Bill Description: House Bill 215 provides grants and scholarships for families so they may personalize their child's educational experience to fit every child’s unique needs.
Does it create, expand, or enlarge any agency, board, program, function, or activity of government? Conversely, does it curtail the size or scope of government?
House Bill 215 has two parts. First, it creates the Strong Families, Strong Students grant program which would give families $500 per student to use for educational expenses, such as textbooks, tuition and fees at a private school, computers, therapy, or career technical education.
Second, House Bill 215 provides scholarships to families that are worth 90% of state spending per student, or $6,041 to use for the same types of educational expenses as the grant program.
The Strong Families, Strong Students program expands education options for low income families outside of traditional public schools, which would curtail the size, scope, and monopoly power of government in providing for education.
Does it give government any new, additional or expanded power to prohibit, restrict or regulate activities in the free market? Conversely, does it eliminate or reduce government intervention in the market?
House Bill 215 transfers power from the government to families by trusting parents to make education decisions for their children. In this way, House Bill 215 would reduce the government’s intervention in the education marketplace in which government officials force students into a one-size-fits-all education system. Parents observe their children everyday, and they are best suited to understand their child’s educational needs. Providing funding and resources directly to families to use for students’ educational needs makes the education system more flexible and student centered, which reduces the role of government officials in determining the method determining what education looks like.
Does it increase government spending (for objectionable purposes) or debt? Conversely, does it decrease government spending or debt?
House Bill 215’s grant program would use $30 million in one-time federal funds and $5 million in ongoing state general funds, and the scholarship program would use $5 million in ongoing state general funds. This brings the cost to a total of $10 million dollars from the general fund, and $30 million to be found elsewhere in coming years. The state could cut existing spending in the general fund and reallocate r $10 million for these programs, or it could increase spending by $10 million in the general fund in coming years. Since public schools do not need to receive funding for students they are not educating, existing education dollars should not stay behind in a public school when a child leaves, as this bill contemplates.
Does it in any way restrict public access to information related to government activity or otherwise compromise government transparency and accountability Conversely, does it increase public access to information related to government activity or increase government transparency or accountability?
House Bill 215 creates a “Parent Advisory Panel,” which is a group of 7 parents of students who have applied or intend to apply for program funds. Members will serve for one-year terms with the option for successive terms and will represent different regions of Idaho. These parents will discuss the implementation, execution and results of the programs and make recommendations to the State Board of Education to improve the program. This change increases government transparency and accountability by giving parents direct oversight of the program.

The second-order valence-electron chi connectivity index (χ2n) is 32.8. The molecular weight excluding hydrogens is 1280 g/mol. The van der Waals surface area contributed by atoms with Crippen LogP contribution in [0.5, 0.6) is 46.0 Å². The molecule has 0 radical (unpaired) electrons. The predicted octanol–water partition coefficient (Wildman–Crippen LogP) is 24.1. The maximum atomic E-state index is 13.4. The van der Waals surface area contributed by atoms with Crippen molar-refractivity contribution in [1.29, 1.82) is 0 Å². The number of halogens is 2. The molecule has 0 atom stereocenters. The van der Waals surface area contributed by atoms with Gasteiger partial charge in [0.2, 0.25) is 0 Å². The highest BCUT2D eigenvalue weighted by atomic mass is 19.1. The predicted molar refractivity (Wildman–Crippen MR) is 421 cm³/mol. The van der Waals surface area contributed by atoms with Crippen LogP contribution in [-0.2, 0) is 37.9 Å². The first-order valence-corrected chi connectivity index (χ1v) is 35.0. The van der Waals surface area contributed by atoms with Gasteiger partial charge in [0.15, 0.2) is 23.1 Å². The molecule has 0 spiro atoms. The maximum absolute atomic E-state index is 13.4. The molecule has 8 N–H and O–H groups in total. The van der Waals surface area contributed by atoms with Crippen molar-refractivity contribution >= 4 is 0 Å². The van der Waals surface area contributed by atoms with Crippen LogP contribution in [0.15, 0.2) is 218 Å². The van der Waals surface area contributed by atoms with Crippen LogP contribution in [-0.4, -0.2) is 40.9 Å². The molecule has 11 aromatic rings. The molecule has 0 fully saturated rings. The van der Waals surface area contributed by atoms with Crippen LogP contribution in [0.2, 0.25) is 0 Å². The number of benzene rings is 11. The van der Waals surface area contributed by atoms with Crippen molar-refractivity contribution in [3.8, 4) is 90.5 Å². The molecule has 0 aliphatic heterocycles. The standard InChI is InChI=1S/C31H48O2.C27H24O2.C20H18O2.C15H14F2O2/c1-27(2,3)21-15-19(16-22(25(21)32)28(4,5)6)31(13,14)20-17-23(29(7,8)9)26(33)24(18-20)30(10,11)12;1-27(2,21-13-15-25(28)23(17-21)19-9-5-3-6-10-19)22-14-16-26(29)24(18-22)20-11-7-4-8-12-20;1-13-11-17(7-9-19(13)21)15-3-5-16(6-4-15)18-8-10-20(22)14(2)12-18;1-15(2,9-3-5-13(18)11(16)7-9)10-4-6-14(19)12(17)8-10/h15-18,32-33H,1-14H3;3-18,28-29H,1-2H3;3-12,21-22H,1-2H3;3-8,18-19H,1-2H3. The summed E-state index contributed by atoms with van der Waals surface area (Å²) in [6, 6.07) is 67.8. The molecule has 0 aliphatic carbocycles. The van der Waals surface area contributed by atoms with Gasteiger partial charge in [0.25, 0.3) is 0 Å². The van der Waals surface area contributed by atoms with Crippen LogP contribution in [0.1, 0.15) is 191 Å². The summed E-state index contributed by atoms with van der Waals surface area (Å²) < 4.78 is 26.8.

The bill directs the State Board of Education to designate a third party to audit participants in the program to verify that grant funds are only used for eligible education expenses. House Bill 215 also requires the State Board of Education to report to legislative education committees on the characteristics and results of the Strong Families, Strong Students program.
These requirements ensure the State Board of Education is directly accountable to families and to the Legislature for the program. The third party audit provides accountability and transparency to the public by ensuring taxpayer funds are only used for eligible educational expenses.
Does it violate the spirit or the letter of either the United States Constitution or the Idaho Constitution? Conversely, does it restore or uphold the protections guaranteed in US Constitution or the Idaho Constitution?
The grant program is available to students regardless of the type of education they receive. This includes students at public schools, charter schools, private schools or homeschools. In a post- Espinoza world, all students must be allowed to use tax dollars for educational purposes, regardless of the school they choose to attend.
The scholarship program is only available to students who previously attended public schools or who currently attend public schools but need a different education option. Additionally, House Bill 215 restricts access to the grant and scholarship program based on income brackets. Grants are available first to families who make below $50,000 per year, and then to families earning up to $75,000, and finally to everyone else if there are any funds remaining. This restriction discriminates against children by providing more or less funding to students based on who their parents are.
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